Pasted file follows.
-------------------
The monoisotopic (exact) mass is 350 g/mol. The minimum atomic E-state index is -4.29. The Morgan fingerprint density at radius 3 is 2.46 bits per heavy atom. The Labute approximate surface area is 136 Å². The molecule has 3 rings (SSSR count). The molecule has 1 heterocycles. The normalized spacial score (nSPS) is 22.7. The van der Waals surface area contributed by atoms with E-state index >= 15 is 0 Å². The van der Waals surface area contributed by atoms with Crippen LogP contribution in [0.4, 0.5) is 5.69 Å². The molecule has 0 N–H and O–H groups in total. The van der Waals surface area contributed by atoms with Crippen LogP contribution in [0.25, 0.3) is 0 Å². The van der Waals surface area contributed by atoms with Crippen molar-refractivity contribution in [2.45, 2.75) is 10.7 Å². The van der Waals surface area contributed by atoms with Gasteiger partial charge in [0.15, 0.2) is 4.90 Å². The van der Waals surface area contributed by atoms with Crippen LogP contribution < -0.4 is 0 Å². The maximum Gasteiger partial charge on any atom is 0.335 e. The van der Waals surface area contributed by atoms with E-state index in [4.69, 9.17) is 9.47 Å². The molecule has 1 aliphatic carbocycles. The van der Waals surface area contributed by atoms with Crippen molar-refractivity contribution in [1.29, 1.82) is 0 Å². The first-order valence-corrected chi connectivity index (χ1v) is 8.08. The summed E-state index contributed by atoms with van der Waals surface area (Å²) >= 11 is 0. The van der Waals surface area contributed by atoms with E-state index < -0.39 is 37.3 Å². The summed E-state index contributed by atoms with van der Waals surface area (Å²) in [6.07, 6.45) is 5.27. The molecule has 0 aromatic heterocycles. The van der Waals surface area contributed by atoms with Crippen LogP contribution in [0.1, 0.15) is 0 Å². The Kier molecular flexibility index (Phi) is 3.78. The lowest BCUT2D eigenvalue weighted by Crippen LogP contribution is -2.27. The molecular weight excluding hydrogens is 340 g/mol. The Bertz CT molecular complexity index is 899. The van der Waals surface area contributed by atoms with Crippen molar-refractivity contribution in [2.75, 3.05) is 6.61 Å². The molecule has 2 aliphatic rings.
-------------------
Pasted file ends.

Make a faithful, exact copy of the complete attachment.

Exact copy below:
The monoisotopic (exact) mass is 350 g/mol. The minimum atomic E-state index is -4.29. The Morgan fingerprint density at radius 3 is 2.46 bits per heavy atom. The Labute approximate surface area is 136 Å². The molecule has 3 rings (SSSR count). The molecule has 1 heterocycles. The normalized spacial score (nSPS) is 22.7. The van der Waals surface area contributed by atoms with E-state index >= 15 is 0 Å². The van der Waals surface area contributed by atoms with Crippen LogP contribution in [0.4, 0.5) is 5.69 Å². The molecule has 0 N–H and O–H groups in total. The van der Waals surface area contributed by atoms with Crippen LogP contribution in [0.25, 0.3) is 0 Å². The van der Waals surface area contributed by atoms with Crippen molar-refractivity contribution in [2.45, 2.75) is 10.7 Å². The van der Waals surface area contributed by atoms with Gasteiger partial charge in [0.15, 0.2) is 4.90 Å². The van der Waals surface area contributed by atoms with Crippen LogP contribution < -0.4 is 0 Å². The maximum Gasteiger partial charge on any atom is 0.335 e. The van der Waals surface area contributed by atoms with E-state index in [4.69, 9.17) is 9.47 Å². The molecule has 1 aliphatic carbocycles. The van der Waals surface area contributed by atoms with Crippen molar-refractivity contribution in [1.29, 1.82) is 0 Å². The first-order valence-corrected chi connectivity index (χ1v) is 8.08. The summed E-state index contributed by atoms with van der Waals surface area (Å²) >= 11 is 0. The van der Waals surface area contributed by atoms with E-state index < -0.39 is 37.3 Å². The summed E-state index contributed by atoms with van der Waals surface area (Å²) in [6.07, 6.45) is 5.27. The molecule has 0 aromatic heterocycles. The van der Waals surface area contributed by atoms with Crippen LogP contribution in [0.1, 0.15) is 0 Å². The Kier molecular flexibility index (Phi) is 3.78. The lowest BCUT2D eigenvalue weighted by Crippen LogP contribution is -2.27. The molecular weight excluding hydrogens is 340 g/mol. The Bertz CT molecular complexity index is 899. The van der Waals surface area contributed by atoms with Crippen molar-refractivity contribution in [2.75, 3.05) is 6.61 Å². The molecule has 2 aliphatic rings.